Someone says, “It’s fiction but it brought me closer to reality.”
Anyone interested in understanding my statement above (with the Macroinformation link) would do well to study my information theory extensively: not easy to do since the fed destroyed my domains. I restore what I can as I can: without help! as always.
A main point: the data and the information are not the same thing, not in complex information.
The data is objecive, on the screen, the information is mental: it processes in your mind, not quite identical for any two beings.
Goddard reminds me of George Bernard Shaw, a great artist, a comedic genius who thought he was promoting pedestrian Marxism. See: their genius is natural, their didacicism is learned. Their unconscious minds are brilliant; their conscious minds, their intentions, are as foolish as those of the rest of us. (That’s what my Shaw paper of the mid ’60s said, that’s what I’m saying now: and if the society hadn’t ganged up to silence me, you could have heard it, learned it, seen it, then.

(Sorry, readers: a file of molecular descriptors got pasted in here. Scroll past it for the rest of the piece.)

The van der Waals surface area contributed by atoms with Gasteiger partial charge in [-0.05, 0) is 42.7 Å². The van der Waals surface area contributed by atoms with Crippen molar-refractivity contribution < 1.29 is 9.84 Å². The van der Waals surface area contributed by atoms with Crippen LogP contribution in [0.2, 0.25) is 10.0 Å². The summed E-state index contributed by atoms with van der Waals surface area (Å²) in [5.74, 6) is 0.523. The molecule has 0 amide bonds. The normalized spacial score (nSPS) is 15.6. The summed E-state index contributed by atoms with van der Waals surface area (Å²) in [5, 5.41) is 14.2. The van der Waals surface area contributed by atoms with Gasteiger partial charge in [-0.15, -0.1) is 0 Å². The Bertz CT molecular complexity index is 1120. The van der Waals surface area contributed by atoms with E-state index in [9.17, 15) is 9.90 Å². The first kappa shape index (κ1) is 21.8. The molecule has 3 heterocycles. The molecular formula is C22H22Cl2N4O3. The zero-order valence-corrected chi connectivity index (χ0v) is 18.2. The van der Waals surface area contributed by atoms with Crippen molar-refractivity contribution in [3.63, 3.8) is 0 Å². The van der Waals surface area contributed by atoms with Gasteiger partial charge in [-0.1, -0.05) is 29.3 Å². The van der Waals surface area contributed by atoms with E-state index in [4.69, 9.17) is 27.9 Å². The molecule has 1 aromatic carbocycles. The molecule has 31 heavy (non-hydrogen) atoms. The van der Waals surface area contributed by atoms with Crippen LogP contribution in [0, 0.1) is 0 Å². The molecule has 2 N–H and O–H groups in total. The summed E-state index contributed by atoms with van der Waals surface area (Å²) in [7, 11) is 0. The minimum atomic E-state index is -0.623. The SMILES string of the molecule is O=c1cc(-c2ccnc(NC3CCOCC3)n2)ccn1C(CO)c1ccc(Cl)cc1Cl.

I starve, I suffer, I’m largely friendless, I have only fragments of resources, and then only by the special interference of a few, but I wouldn’t change my fate for anything.)
Come to think of it, the exact same thing is true of Brecht! A great artist, a great comedian, dramatist, poet, dirty joke teller: a Marxist of pedestrian stupidity.
(Speaking of moron Communists, what’s the story about Stalin and somebody? Stalin and X? X said to Stalin that Y had “a lot of brains.” “Yeah,” said Stalin, “but all of his brains are stupid.” Or, Stalin said it to X about Y.) (Was ever a bright hard working guy stupider than Stalin?) (When we’re all dead, of species stupidity, cultural stupidity, failures at art, science, religion, politics, it won’t matter much how smart or stupid anybody was. It won’t matter whether or not Jesus was God. or whether or not I had anything to convey from them.)